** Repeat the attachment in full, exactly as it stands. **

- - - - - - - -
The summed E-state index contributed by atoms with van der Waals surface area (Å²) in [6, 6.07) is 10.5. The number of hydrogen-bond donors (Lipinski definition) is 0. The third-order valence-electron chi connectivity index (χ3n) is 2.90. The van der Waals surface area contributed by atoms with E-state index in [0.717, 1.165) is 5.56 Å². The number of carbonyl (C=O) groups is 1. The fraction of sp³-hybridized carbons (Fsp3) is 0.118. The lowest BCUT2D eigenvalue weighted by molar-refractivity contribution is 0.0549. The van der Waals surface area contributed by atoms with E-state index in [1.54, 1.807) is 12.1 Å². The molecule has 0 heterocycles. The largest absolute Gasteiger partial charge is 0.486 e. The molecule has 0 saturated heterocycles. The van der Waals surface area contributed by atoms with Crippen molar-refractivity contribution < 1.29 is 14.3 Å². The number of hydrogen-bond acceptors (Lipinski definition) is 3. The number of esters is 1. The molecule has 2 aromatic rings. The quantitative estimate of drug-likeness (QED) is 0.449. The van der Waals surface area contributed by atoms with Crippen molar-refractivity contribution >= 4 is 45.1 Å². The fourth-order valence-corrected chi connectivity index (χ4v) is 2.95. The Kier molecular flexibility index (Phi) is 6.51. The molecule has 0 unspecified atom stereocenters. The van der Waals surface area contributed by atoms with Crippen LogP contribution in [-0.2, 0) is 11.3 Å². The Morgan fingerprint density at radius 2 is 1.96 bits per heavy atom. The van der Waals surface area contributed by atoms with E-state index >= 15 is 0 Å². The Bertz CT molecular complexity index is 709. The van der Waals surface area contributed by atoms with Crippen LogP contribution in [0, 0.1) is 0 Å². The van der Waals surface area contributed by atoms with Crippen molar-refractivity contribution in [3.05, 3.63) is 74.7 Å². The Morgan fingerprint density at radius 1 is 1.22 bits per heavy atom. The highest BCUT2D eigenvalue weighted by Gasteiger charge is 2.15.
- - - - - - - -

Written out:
The summed E-state index contributed by atoms with van der Waals surface area (Å²) in [6, 6.07) is 10.5. The number of hydrogen-bond donors (Lipinski definition) is 0. The third-order valence-electron chi connectivity index (χ3n) is 2.90. The van der Waals surface area contributed by atoms with E-state index in [0.717, 1.165) is 5.56 Å². The number of carbonyl (C=O) groups is 1. The fraction of sp³-hybridized carbons (Fsp3) is 0.118. The lowest BCUT2D eigenvalue weighted by molar-refractivity contribution is 0.0549. The van der Waals surface area contributed by atoms with E-state index in [1.54, 1.807) is 12.1 Å². The molecule has 0 heterocycles. The largest absolute Gasteiger partial charge is 0.486 e. The molecule has 0 saturated heterocycles. The van der Waals surface area contributed by atoms with Crippen molar-refractivity contribution < 1.29 is 14.3 Å². The number of hydrogen-bond acceptors (Lipinski definition) is 3. The number of esters is 1. The molecule has 2 aromatic rings. The quantitative estimate of drug-likeness (QED) is 0.449. The van der Waals surface area contributed by atoms with Crippen molar-refractivity contribution >= 4 is 45.1 Å². The fourth-order valence-corrected chi connectivity index (χ4v) is 2.95. The Kier molecular flexibility index (Phi) is 6.51. The molecule has 0 unspecified atom stereocenters. The van der Waals surface area contributed by atoms with Crippen LogP contribution in [-0.2, 0) is 11.3 Å². The Morgan fingerprint density at radius 2 is 1.96 bits per heavy atom. The van der Waals surface area contributed by atoms with E-state index >= 15 is 0 Å². The Bertz CT molecular complexity index is 709. The van der Waals surface area contributed by atoms with Crippen LogP contribution in [0, 0.1) is 0 Å². The van der Waals surface area contributed by atoms with Crippen molar-refractivity contribution in [3.05, 3.63) is 74.7 Å². The Morgan fingerprint density at radius 1 is 1.22 bits per heavy atom. The highest BCUT2D eigenvalue weighted by Gasteiger charge is 2.15.